Spectrum of Bleeding in Acquired Factor V Inhibitor: A Summary of 33 Cases

Department of Laboratory Medicine, Faculty of Medicine, Chulalongkorn University, Bangkok, Thailand.
Clinical and Applied Thrombosis/Hemostasis (Impact Factor: 2.39). 11/2006; 12(4):485-8. DOI: 10.1177/1076029606293438
Source: PubMed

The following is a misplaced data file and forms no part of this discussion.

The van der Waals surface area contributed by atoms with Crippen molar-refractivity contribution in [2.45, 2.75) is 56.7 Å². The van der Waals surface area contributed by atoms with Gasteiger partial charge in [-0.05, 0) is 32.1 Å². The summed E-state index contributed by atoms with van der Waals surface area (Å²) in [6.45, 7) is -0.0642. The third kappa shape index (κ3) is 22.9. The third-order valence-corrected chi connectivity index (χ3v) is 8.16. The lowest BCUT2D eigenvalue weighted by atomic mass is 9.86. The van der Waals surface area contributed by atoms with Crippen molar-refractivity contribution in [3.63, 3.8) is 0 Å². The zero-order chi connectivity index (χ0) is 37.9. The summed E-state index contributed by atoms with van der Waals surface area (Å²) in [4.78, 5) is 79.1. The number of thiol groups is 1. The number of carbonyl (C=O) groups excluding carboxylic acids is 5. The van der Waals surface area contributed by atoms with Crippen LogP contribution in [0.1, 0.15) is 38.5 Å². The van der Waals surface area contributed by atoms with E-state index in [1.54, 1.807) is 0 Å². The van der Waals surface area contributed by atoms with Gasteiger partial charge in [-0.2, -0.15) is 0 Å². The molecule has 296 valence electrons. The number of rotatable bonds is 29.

Coagulation factor V (FV) is an essential component of the prothrombinase complex, which activates the zymogen prothrombin to thrombin. Acquired FV inhibitor is rare and clinical symptoms are quite variable. The aim of this study was to summarize the spectrum of the bleeding presentation of acquired FV deficiency and characterize the underlying causes of the clinical symptoms. This study was designed as a descriptive retrospective and 30 case reports were included for further analysis. At least 33 cases of acquired FV inhibitor were investigated. Most patients have a presentation of bleeding and most of those are from hematuria and bleeding at surgical sites. Seven cases of asymptomatic acquired FV inhibitor were also detected. A total of 39.4% (19 of 33) of those cases with acquired FV inhibitor have an unknown cause. For those with known etiologies, chemical and drug-induced causes are the most common (30.8%).

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